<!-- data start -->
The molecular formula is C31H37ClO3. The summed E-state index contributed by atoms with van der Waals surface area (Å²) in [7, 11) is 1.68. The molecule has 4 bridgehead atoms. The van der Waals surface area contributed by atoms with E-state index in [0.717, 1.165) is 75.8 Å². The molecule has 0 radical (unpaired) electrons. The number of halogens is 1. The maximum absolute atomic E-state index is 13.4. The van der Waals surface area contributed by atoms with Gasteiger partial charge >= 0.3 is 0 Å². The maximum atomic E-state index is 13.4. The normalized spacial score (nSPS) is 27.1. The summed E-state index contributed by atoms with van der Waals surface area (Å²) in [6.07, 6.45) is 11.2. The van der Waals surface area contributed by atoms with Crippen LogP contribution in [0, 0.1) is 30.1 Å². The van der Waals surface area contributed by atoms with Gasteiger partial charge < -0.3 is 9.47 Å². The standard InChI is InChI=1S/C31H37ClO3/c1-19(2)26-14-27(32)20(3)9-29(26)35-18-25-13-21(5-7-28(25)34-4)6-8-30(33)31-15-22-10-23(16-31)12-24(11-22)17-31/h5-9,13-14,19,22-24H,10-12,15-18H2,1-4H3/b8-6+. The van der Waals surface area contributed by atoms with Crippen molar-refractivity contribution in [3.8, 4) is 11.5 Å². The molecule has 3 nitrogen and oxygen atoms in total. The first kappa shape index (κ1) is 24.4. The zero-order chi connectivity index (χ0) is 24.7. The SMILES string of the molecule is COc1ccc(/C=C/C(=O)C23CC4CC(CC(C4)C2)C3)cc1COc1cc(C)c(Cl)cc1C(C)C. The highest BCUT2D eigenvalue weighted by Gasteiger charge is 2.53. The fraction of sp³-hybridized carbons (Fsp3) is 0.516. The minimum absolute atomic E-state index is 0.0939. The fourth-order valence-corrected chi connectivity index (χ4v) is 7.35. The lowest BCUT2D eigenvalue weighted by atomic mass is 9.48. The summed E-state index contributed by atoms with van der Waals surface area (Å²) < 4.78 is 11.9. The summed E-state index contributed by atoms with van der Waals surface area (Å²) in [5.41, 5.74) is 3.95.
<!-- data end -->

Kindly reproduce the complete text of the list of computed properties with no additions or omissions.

The molecular formula is C31H37ClO3. The summed E-state index contributed by atoms with van der Waals surface area (Å²) in [7, 11) is 1.68. The molecule has 4 bridgehead atoms. The van der Waals surface area contributed by atoms with E-state index in [0.717, 1.165) is 75.8 Å². The molecule has 0 radical (unpaired) electrons. The number of halogens is 1. The maximum absolute atomic E-state index is 13.4. The van der Waals surface area contributed by atoms with Gasteiger partial charge >= 0.3 is 0 Å². The maximum atomic E-state index is 13.4. The normalized spacial score (nSPS) is 27.1. The summed E-state index contributed by atoms with van der Waals surface area (Å²) in [6.07, 6.45) is 11.2. The van der Waals surface area contributed by atoms with Crippen LogP contribution in [0, 0.1) is 30.1 Å². The van der Waals surface area contributed by atoms with Gasteiger partial charge < -0.3 is 9.47 Å². The standard InChI is InChI=1S/C31H37ClO3/c1-19(2)26-14-27(32)20(3)9-29(26)35-18-25-13-21(5-7-28(25)34-4)6-8-30(33)31-15-22-10-23(16-31)12-24(11-22)17-31/h5-9,13-14,19,22-24H,10-12,15-18H2,1-4H3/b8-6+. The van der Waals surface area contributed by atoms with Crippen molar-refractivity contribution in [3.8, 4) is 11.5 Å². The molecule has 3 nitrogen and oxygen atoms in total. The first kappa shape index (κ1) is 24.4. The zero-order chi connectivity index (χ0) is 24.7. The SMILES string of the molecule is COc1ccc(/C=C/C(=O)C23CC4CC(CC(C4)C2)C3)cc1COc1cc(C)c(Cl)cc1C(C)C. The highest BCUT2D eigenvalue weighted by Gasteiger charge is 2.53. The fraction of sp³-hybridized carbons (Fsp3) is 0.516. The minimum absolute atomic E-state index is 0.0939. The fourth-order valence-corrected chi connectivity index (χ4v) is 7.35. The lowest BCUT2D eigenvalue weighted by atomic mass is 9.48. The summed E-state index contributed by atoms with van der Waals surface area (Å²) < 4.78 is 11.9. The summed E-state index contributed by atoms with van der Waals surface area (Å²) in [5.41, 5.74) is 3.95.